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The 1990s: From Managing to Leading
Managers in America today share similar dilemmas. The labor force is changing, organizational structures are different, social and economic forces are new and constantly evolving, and the marketplace is now global. Certainly, many of the "tried-and-true" management techniques developed and used through the 1970s and 1980s are yielding unacceptable results as America moves into the 1990s. Why is that the case? What exactly is changing?
Primary changes expected
in the 1990s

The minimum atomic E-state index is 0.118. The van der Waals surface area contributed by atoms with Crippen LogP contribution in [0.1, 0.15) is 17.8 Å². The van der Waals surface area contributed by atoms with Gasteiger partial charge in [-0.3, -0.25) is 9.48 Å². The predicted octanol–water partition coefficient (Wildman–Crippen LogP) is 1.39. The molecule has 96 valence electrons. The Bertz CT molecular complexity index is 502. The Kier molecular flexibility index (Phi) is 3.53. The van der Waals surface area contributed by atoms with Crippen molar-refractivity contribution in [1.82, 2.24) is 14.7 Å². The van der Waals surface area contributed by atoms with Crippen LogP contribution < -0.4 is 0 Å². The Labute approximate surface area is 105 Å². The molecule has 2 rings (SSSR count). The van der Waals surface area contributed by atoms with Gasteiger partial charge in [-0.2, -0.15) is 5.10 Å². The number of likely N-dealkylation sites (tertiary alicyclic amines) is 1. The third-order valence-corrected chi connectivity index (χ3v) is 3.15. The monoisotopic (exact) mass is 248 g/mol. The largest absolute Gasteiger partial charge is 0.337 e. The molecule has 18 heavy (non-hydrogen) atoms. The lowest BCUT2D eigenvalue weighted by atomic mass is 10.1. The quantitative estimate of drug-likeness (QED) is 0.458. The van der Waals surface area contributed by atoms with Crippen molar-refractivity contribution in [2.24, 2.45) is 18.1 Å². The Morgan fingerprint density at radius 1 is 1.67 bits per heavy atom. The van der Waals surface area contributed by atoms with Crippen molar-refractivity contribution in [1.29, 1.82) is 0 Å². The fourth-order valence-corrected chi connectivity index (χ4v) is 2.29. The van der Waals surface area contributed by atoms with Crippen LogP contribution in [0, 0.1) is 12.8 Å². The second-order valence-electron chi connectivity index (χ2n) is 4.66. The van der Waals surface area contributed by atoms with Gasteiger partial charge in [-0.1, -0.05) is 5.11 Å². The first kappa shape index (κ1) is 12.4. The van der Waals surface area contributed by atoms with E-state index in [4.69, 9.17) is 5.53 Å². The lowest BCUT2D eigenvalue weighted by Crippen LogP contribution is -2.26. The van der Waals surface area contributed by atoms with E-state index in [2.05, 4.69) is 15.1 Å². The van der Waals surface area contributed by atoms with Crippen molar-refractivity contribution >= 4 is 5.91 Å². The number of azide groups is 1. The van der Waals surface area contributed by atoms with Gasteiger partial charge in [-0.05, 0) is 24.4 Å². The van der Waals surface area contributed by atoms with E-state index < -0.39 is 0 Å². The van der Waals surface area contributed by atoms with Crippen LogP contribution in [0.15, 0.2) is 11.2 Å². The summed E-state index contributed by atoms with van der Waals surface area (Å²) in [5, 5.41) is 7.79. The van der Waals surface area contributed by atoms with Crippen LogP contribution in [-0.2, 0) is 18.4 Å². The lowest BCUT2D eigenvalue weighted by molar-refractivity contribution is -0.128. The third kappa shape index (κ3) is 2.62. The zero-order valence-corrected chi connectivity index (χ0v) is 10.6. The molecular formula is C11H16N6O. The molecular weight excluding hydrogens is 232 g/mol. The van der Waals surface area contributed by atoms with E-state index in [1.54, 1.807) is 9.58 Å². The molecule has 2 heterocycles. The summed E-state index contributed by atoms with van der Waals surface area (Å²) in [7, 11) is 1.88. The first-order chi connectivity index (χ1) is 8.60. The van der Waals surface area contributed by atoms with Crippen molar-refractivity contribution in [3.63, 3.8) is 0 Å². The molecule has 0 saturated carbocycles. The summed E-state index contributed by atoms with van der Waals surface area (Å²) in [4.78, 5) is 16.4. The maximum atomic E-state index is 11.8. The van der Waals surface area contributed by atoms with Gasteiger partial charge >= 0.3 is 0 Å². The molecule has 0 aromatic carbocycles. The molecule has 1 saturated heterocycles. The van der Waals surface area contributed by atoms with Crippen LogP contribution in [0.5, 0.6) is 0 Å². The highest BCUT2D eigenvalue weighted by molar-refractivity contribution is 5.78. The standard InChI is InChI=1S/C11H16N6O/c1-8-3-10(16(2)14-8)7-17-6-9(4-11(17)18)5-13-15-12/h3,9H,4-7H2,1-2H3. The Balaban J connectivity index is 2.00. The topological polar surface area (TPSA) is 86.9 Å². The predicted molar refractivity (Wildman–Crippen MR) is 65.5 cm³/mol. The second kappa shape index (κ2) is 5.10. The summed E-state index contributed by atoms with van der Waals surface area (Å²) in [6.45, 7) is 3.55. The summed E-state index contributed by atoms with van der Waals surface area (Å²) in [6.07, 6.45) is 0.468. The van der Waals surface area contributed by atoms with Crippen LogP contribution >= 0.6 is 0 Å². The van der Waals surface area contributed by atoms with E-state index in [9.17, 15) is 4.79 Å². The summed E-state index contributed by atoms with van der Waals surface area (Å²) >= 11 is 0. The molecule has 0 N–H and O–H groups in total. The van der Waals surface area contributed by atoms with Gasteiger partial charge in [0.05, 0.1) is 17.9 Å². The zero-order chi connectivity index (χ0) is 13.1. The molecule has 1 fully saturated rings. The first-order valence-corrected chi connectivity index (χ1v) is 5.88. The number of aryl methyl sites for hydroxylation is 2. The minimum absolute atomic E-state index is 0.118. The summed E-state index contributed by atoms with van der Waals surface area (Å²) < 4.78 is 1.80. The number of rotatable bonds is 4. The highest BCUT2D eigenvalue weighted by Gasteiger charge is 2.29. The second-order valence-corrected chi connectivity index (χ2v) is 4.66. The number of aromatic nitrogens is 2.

In the 1990s, the following changes are expected: . The workforce will be diverse, with 50 percent of it female and 43 percent minority; 20 percent will be "guest" workers from foreign countries. . The average worker will be 40. . Illiteracy will be a problem, with 18 percent of adults reading at or below the fifth-grade level. . There will be insufficient numbers of people for entry-level positions; at the same time, this shrinking labor force's "mind-set" will reflect that of baby busters who value jobs with variety, flexibility, choice, emphasis on autonomy, and "psychological ownership." . Half the workforce will be working on a permanent part-time status, others will be job-sharing, and still others on some type …